Saturday, 16 April 2011

“A choice between having cancer and AIDS” : Mario Vargas Llosa

The Peruvian Presidential Election 2011

On Sunday 10 April 2011 Peruvians went to the polls to elect their new president. If no candidate receives 50% of the vote a second round of voting involving the top two candidates will take place on Sunday June 5th. Under the Peruvian constitution current President Alan Garcia is prohibited from seeking successive re-election.

With about 93% of the vote counted (the final results won’t be known for a few days due to the logistics of counting votes from the Atacama desert across the Andes to the Amazon basin) the results are:

1. Ollanta Humala Gana Perú* (Populist Left) 31.7%

2. Keiko Fujimori Fuerza 2011 (Populist Right) 23.5%

3. Pedro Pablo Fuczynski (PPK) Alianza por el Gran Cambio (Centre Right) 18.7%

4. Alejandro Toledo Perú Posible (Centre Left) 15.5%

5. Luis Castaneda Solidaridad Nacional (Right) 9.9%

* The party labels used are an umbrella term for a coalition of parties eg Gana Perú is made up of the (Partido Nacionalista Peruano), the Socialist Party (Partido Socialista), the Peruvian Communist Party (Partido Comunista Peruano), the Revolutionary Socialist Party (Partido Socialista Revolucionario) and the Political Movement Socialist Voice (Movimiento Político Voz Socialista).

It is clear therefore that the second round runoff election will be between Humala and Fujimori. This should be interesting to say the least – Humala came to prominence in October 2000 when as a then Lieutenant Colonel he led a military uprising against the President Alberto Fujimori – the imprisioned father of Keiko. To say that there is bad blood between the two would put it mildly!!

In the 2006 election Humala recieved 30.6% of the first round vote before losing in the second round to Alan Garcia gaining 47.4%. The slight improvement in his vote and the divsions amongst his opponents lead me to believe that Humala will win the second round.

Looking at a breakdown of the vote we can see where the election was won and lost. Of the top three Humala succeeded by winning big in his heartland of southern Andean Peru stacking up 55-60% of the vote in Cusco and Puno for example and a massive 86% in Moquequa, whilst ensuring a steady spread across the rest of Peru. Fujimori was the most consistant candidate gaining 18-27% pretty much everywhere and leading in the Lima exterior and Ica regions of central Peru. PPK´s support was limited vitally entirely to Lima and essentially the upscale districts of San Isidro, Miraflores, La Molina etc. Outside this heartland his performance was dire. This upscale vote can be expected to swing behind (reluctantly) Fujimori. The second round battle will be decided in, what I call “middle Peru” – the forgotten, dusty towns like Ancash, Iquitos and Cajamarca.

An analysis of the campaign

With his second place in 2006, high profile and populist credentials it was certain that Humala would stand. Demonised as a Peruvian Hugo Chavez, who would kick all gringos out of the country, steal your pension and nationise the Banks thus destroying Peru´s booming economy, Humala played a very savvy, understated campaign. Allowing the others to exaggerate and caricature him as an extremist he maintained centre stage whist appearing calm and collect. This culminated in the final and most watch TV debate held on the preceding Sunday 3rd April at the Sheraton Hotel. In this debate he calmly avoided answering any questions and behaved in a calm almost boring manner. This had the desired effect. It made opposition claims that he was some kind of baby eating Gaddifi / Chavez love-child seem absurd, calmed fears and resulted in a stunning surge in the opinion polls. From being in the high teens and low twenties at the end of March in the days following the debate he hit the 30% becoming the clear front-runner. He has managed to maintain this calm and mild exterior through-out the campaign until the last minute of his post-election address outside the hotel Sonesta El Olivar in San Isidro where he couldn´t resist climaxing with a few viva socialism chants – whilst not quite in the league of Kinnock at the Sheffield Rally in 1992 if I was his opponent I would be using that over and over against him.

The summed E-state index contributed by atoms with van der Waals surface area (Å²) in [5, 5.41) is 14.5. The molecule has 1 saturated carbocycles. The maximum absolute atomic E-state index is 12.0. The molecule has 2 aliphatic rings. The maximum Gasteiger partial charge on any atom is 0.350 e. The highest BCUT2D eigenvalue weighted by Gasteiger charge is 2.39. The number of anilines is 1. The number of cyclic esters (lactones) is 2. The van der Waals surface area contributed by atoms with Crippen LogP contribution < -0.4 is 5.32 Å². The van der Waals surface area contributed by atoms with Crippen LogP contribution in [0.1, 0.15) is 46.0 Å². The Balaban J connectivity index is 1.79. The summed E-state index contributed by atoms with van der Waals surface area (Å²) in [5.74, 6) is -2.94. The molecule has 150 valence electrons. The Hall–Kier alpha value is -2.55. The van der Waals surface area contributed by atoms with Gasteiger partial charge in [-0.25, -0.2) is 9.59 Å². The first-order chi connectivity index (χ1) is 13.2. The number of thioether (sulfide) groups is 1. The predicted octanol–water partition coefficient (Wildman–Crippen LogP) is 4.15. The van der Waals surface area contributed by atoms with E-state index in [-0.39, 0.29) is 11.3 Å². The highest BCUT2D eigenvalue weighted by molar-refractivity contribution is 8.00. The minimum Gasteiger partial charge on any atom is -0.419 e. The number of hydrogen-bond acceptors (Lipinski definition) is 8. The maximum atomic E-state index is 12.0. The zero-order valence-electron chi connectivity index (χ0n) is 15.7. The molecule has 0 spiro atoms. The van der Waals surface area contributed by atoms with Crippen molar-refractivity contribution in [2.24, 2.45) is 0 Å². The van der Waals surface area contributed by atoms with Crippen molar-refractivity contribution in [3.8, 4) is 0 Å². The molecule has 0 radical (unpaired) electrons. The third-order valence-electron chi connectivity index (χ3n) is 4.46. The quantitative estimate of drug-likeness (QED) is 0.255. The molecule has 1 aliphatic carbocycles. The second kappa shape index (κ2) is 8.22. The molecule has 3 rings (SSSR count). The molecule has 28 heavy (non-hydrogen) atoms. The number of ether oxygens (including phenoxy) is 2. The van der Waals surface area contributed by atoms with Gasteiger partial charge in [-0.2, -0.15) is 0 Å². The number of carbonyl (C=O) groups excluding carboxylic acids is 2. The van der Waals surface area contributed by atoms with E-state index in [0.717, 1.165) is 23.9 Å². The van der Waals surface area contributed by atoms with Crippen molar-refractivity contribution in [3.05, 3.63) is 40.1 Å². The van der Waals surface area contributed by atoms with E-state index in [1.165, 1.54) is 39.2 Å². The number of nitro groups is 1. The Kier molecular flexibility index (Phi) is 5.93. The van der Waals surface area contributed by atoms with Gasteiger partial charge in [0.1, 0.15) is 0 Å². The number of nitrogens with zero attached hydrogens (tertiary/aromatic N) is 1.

Keiko Fujimori ran the most impressive campaign. A Congresswoman since 2006 she broke through achieving national prominence during the trial of her controversial father and formal president Alberto Fujimori. His imprisonment for the maximum 25 years for human rights abuses, corruption and bribery was the foundation for her Fuerza 2011 campaign. The most well organised campaign though, perhaps, least impressive candidate she was the first to actively campaign. This was well rewarded with a pretty consistent 20-25% across most of Peru. Will she be able to achieve 50% plus? This I doubt. The left and centre-left will not forgive her father for his abuse of power, human rights abuses and the Grupo Colina death squad responsible for the murders of many.